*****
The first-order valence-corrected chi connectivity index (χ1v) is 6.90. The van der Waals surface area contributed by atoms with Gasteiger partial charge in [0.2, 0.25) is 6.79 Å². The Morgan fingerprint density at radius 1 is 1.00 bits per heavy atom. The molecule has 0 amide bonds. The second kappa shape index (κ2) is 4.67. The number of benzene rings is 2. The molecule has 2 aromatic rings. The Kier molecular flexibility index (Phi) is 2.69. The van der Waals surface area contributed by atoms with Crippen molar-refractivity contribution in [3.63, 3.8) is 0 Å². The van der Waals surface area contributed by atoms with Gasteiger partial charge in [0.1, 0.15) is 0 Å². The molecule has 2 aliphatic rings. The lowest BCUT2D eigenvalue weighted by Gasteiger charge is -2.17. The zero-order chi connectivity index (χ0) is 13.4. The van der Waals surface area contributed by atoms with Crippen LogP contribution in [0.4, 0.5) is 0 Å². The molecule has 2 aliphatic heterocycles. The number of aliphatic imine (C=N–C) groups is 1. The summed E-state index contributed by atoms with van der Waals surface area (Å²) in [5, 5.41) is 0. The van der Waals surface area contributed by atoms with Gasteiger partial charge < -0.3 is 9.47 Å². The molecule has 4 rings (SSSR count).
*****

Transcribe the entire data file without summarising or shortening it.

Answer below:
The first-order valence-corrected chi connectivity index (χ1v) is 6.90. The van der Waals surface area contributed by atoms with Gasteiger partial charge in [0.2, 0.25) is 6.79 Å². The Morgan fingerprint density at radius 1 is 1.00 bits per heavy atom. The molecule has 0 amide bonds. The second kappa shape index (κ2) is 4.67. The number of benzene rings is 2. The molecule has 2 aromatic rings. The Kier molecular flexibility index (Phi) is 2.69. The van der Waals surface area contributed by atoms with Crippen molar-refractivity contribution in [3.63, 3.8) is 0 Å². The van der Waals surface area contributed by atoms with Gasteiger partial charge in [0.1, 0.15) is 0 Å². The molecule has 2 aliphatic rings. The lowest BCUT2D eigenvalue weighted by Gasteiger charge is -2.17. The zero-order chi connectivity index (χ0) is 13.4. The van der Waals surface area contributed by atoms with Crippen LogP contribution in [0.4, 0.5) is 0 Å². The molecule has 2 aliphatic heterocycles. The number of aliphatic imine (C=N–C) groups is 1. The summed E-state index contributed by atoms with van der Waals surface area (Å²) in [5, 5.41) is 0. The van der Waals surface area contributed by atoms with Gasteiger partial charge < -0.3 is 9.47 Å². The molecule has 4 rings (SSSR count).